Problems of Archaeology, Ethnography, Anthropology of
Siberia and Neighboring Territories

ISSN 2658-6193 (Online)

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2019 Volume XXV

DOI: 10.17746/2658-6193.2019.25.562-567

УДК 902

Petroglyphs near the Village of Yodro, the Altai Republic (Preliminary Communication)

Polosmak N.V., Yamaeva E.E.

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Despite many years of successful studies of petroglyphs in the Altai Mountains, there are still many rock art sites unknown to scholars and unanswered questions in this region. Discovery of new rock art sites is always important. Thus, the discovery of a remarkable rock art site at the Suulu-Seertpek locality has brought to light one of the most contradictory and amazing characters of the Bronze Age in Central Asia - male figures with mushroom-shaped headdresses. The authors offer their own interpretation of these images for discussion. In our opinion, these figures can be considered to be the representatives of a cultural community distinguished by special outfit - everyday rather than ritual - and by a special style of artistic tradition. These distinctive figures mark a vast geographical area of distribution of an unknown culture, which embraced the Altai-Sayan region, Mongolia, Northern China, and East Kazakhstan, spreading as far as Khakassia in the north and Ladakh (Indian Himalayas) in the south. The polyfunctional nature of the images reflects the circle of their activities: hunting, herding, warfare, and sacrificial offerings. The distribution of this culture appears to have been associated with the mountain systems of Central Asia, while the Altai-Sayan region must have been its point of origin. Of special interest is their route through the southwestern and southern oases of Xinjiang, the places passed through for centuries by warriors, pilgrims and merchants on their route to India. This migration must have begun as early as the second millennium BC.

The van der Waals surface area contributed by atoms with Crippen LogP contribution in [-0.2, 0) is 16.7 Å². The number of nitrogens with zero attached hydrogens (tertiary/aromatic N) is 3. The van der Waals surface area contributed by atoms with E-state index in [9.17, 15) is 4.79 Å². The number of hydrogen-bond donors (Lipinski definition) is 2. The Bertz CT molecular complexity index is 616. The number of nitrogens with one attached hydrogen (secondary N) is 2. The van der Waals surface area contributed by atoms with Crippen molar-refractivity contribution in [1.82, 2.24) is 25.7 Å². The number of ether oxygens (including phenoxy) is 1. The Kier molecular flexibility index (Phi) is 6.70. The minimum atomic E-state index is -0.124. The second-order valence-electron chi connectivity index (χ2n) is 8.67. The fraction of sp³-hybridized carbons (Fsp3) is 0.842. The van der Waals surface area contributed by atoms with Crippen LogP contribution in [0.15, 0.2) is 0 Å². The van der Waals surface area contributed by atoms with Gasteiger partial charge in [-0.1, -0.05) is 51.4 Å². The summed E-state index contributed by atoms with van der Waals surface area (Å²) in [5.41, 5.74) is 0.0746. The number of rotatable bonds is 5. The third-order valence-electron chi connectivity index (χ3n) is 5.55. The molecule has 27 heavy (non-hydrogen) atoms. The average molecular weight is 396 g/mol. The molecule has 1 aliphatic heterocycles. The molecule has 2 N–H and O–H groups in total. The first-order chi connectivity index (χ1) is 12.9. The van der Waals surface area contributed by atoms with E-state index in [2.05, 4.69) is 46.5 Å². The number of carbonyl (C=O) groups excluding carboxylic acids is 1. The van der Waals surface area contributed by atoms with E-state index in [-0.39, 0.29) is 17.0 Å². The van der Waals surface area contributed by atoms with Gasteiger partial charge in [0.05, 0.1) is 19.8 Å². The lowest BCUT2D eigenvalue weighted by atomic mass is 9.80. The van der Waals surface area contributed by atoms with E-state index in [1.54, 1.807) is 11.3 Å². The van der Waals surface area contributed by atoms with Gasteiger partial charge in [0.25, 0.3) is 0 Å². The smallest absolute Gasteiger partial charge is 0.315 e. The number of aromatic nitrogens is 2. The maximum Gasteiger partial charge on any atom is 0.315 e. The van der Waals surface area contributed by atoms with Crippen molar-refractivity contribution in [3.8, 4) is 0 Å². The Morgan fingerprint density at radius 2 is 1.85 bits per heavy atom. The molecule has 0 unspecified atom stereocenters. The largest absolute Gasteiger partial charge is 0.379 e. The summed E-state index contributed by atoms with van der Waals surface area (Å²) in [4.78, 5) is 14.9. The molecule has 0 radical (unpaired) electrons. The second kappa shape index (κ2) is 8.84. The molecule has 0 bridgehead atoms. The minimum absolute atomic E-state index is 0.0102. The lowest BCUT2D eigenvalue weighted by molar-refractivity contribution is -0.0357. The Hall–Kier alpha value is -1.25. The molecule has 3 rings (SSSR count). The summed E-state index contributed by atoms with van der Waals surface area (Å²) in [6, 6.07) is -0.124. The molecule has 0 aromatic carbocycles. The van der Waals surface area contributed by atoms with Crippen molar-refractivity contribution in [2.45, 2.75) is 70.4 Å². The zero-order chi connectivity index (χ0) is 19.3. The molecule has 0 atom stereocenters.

new petroglyphic site, Altai, Bronze Age, anthropomorphic images with mushroom-shaped headdresses

Chief Editor
Academician A.P. Derevyanko

Deputy Chief Editor
Academician V.I. Molodin

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Institute of Archaeology and Ethnography of the Siberian Branch of the Russian Academy of Sciences

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